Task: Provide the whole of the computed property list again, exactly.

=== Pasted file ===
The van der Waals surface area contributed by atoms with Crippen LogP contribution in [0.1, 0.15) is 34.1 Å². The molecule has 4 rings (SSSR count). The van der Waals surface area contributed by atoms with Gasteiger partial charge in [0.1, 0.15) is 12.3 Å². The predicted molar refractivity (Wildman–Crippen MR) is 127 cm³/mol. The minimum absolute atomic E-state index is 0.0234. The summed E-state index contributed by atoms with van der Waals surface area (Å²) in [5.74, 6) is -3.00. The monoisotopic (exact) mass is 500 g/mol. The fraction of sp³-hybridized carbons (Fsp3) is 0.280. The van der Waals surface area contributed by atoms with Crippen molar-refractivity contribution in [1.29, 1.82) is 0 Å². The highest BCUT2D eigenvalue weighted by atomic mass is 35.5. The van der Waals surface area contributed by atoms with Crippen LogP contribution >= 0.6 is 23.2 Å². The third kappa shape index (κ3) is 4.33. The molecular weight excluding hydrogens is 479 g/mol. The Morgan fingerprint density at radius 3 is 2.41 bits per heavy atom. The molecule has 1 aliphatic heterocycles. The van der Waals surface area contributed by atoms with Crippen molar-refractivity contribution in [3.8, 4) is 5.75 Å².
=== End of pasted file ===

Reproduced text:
The van der Waals surface area contributed by atoms with Crippen LogP contribution in [0.1, 0.15) is 34.1 Å². The molecule has 4 rings (SSSR count). The van der Waals surface area contributed by atoms with Gasteiger partial charge in [0.1, 0.15) is 12.3 Å². The predicted molar refractivity (Wildman–Crippen MR) is 127 cm³/mol. The minimum absolute atomic E-state index is 0.0234. The summed E-state index contributed by atoms with van der Waals surface area (Å²) in [5.74, 6) is -3.00. The monoisotopic (exact) mass is 500 g/mol. The fraction of sp³-hybridized carbons (Fsp3) is 0.280. The van der Waals surface area contributed by atoms with Crippen molar-refractivity contribution in [1.29, 1.82) is 0 Å². The highest BCUT2D eigenvalue weighted by atomic mass is 35.5. The van der Waals surface area contributed by atoms with Crippen LogP contribution >= 0.6 is 23.2 Å². The third kappa shape index (κ3) is 4.33. The molecular weight excluding hydrogens is 479 g/mol. The Morgan fingerprint density at radius 3 is 2.41 bits per heavy atom. The molecule has 1 aliphatic heterocycles. The van der Waals surface area contributed by atoms with Crippen molar-refractivity contribution in [3.8, 4) is 5.75 Å².